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Submission from CMF to the HFEA on Sex Selection

Published: 1st May 1993


Christian Medical Fellowship is interdenominational and has as members well over 4,000 British doctors who are Christians and who desire their professional and personal lives to be governed by the Christian faith as revealed in the Bible. We have members in all branches of the profession, and regularly make submissions on ethical matters to Governmental and other bodies. We are grateful for this opportunity to comment on this difficult topic.

Extracts from our Affirmation on Christian Ethics in Medical Practice which are relevant to this Submission include:

In Relation to Human Life

To acknowledge that God is the Creator, the Sustainer and the Lord of all life.

To recognise that man is unique, being made in the 'image of God'... .

To maintain the deepest respect for individual human life from its beginning to its end, including the unborn, the helpless, the handicapped...

With these perspectives we will now turn to address the key issues in the Consultation Document on Sex Selection, occasionally referring to Paragraph numbers in the document.

1. The Ethics of Primary Sex Selection as a Technique

The vast majority of our members do not see that it is necessarily wrong to interfere with 'God's hand in procreation', and therefore accept in principle that some medical involvement is legitimate. (For example, some applications of some methods of contraception are 'good stewardship'.)

Consequently we would see pre-fertilisation, primary sex selection in itself as an advance in that it did not raise issues of discarding embryos, which many of us would find unacceptable, or of abortion. We would therefore support research and development of the technique.

2. Medical Indications for Sex Selection

We would accept primary sex selection as an ethical means of preventing the creation of male embryos who might carry serious sex-linked diseases such as haemophilia and Duchenne muscular dystrophy. Our concern would be that the diseases in question were severe ones. Recognising the difficulties of producing an appropriate list (Paragraph 32), we would still recommend the just application of an agreed list.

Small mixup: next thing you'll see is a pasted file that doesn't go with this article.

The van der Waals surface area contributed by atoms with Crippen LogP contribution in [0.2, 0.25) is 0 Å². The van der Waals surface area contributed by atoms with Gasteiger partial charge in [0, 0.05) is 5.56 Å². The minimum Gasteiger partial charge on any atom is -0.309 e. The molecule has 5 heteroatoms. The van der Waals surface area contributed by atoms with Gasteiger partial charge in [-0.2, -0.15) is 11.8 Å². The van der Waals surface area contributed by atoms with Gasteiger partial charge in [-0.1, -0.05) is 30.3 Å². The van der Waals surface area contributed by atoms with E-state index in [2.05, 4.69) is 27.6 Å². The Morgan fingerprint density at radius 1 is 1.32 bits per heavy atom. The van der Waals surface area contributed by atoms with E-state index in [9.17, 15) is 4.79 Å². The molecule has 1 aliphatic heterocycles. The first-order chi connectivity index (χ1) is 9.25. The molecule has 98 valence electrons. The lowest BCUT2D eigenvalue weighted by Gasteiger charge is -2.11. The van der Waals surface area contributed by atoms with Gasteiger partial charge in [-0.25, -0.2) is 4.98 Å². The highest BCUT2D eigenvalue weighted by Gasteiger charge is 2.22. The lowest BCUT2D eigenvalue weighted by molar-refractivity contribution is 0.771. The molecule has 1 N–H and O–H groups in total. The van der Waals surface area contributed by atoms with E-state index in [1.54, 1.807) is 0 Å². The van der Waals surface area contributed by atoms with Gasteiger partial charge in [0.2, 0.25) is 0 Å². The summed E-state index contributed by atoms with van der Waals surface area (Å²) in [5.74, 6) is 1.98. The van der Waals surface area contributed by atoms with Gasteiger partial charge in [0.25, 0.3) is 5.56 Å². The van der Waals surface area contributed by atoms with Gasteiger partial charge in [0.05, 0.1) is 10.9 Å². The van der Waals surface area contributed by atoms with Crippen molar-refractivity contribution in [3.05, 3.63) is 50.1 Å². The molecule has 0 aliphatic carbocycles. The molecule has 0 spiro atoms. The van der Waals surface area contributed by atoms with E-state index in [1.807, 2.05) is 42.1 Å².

3. Social Indications for Sex Selection

a. Deontological Considerations

We are somewhat divided here. We would all see children as being 'a gift from God' (Genesis 33:5, 48:9; Psalm 127:3ff) and many of us would therefore endorse Paragraph 22. Whilst appreciating the wonder of God's gifts, others would see this concept as one of a number of relevant concepts, and for them the use of primary sex selection for social reasons is not intrinsically unethical. This issue is new and we regret that so far there has been insufficient discussion of this aspect.

b. Consideration of Consequences

Here we are more agreed that there could be unacceptable consequences if sex selection for social reasons were allowed. For example, at the level of society there might end up an imbalance of one sex against the other, most probably of boys against girls. God sees males and females as of equal value (Galatians 3:28) and we would reject any discrimination against females.

In other words we endorse here the arguments 'against' of Paragraphs 20, 36 and 37, and further feel that the different arguments 'against' of Paragraphs 38 and 39 have weight. The potential problems arising would be likely to outweigh any possible advantages.